Posted 6M ago by @KrunchyWrap

Sooooo my peeples... tell me about that there LECA, silica sand, charcoal, pumice and all that what nots..AND SPHAGNUM MOSSS
I'm really dying with curiosity to try some leca it's freaking killing me. But I don't know all the dirty details about it and it's use and q good kind that is Hella cheap but not ewww why would you get that growdy shit cheap. Also I'm trying to do some mad science here and caboom me so personally blended soil mix that isn't really that much soil. I wanted to know what was up with the charcoal? AND where the FUCKKK can I find the right kind of *COARSE ASS SAND* I mean shit is confusing lol #happyplants #plantsmakepeoplehappy #plantaddict #planttherapy #plantmafia #plantsmademedoit #plantshelfie #plantstash #greggang #krunchytime #thunderdome
Yup very very confusing. I would recommend doing some research into it before converting any plant to LECA. LECA is in the category of semi hydroponics. Since LECA or the clay has no nutrients, there is extra front end processes. (1) prep your LECA by washing and soaking (there’s clay dust that’s usually coating them. (2) prep your water with fertilizer and ph up or down to have a ph of 5.5-6.5. (3) prep the plant by removing ALL the soil from the roots. (4) repot plant with Leca and fill the container 1/3 with the prepped water.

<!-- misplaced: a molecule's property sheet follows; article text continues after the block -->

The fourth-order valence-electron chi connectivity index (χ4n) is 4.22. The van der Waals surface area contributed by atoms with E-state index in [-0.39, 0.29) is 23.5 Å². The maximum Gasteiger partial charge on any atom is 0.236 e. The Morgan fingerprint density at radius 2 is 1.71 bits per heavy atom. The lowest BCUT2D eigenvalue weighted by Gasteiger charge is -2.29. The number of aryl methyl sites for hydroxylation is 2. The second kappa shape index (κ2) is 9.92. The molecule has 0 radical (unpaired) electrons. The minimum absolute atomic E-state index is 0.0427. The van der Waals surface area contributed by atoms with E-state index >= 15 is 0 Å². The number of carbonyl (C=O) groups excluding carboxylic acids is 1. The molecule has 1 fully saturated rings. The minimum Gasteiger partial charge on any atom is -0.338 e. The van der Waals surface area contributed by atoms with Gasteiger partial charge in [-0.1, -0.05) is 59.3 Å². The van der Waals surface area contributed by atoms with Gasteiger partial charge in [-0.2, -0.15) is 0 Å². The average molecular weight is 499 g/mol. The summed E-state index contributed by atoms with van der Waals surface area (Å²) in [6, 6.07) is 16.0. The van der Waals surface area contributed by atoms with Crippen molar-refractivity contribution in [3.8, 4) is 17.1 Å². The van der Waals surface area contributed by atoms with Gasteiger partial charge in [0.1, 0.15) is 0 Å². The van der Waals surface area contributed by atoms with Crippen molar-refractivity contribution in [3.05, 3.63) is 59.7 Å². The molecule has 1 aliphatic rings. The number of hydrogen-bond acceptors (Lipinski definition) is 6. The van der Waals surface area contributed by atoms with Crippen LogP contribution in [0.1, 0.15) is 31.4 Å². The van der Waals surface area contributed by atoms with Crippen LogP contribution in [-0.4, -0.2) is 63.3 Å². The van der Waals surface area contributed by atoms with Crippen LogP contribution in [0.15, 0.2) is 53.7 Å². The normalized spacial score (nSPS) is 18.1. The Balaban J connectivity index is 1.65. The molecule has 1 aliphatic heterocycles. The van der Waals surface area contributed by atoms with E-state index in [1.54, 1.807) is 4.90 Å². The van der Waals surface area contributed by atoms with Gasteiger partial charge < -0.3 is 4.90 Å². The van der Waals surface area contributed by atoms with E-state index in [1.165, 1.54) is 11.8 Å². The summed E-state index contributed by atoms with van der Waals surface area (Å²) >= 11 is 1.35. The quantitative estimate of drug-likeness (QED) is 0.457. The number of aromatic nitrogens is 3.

Quick tip: use plastic cups as net pots by cutting some holes on the bottom. Use this as the “nursery” pot and any container as the cache pot. Keep the water at the 1/3rd level of the LECA. And you will want to do a flush and compete water change monthly. I’ve had success in changing my syngonium and philodendrons to LECA. My philo. paraiso verde is in pumice and has been thriving. Same steps with pumice
Sphagnum moss is great for keeping soil damp. It’s used for rooting cuttings with nodes because it stays damp a long while. Downside: if it’s over saturated, it will take forever to dry unless you squeeze the water out.

I use Charcoal as part of my tropical plant soil mix. Most plants need the charcoal because they naturally grow in areas where ash and charcoal are present. It’s part of growing exotic tropicals. You want to recreate their natural environment so they can thrive. If they usually have ash or charcoal, you want to add it into the soil mix.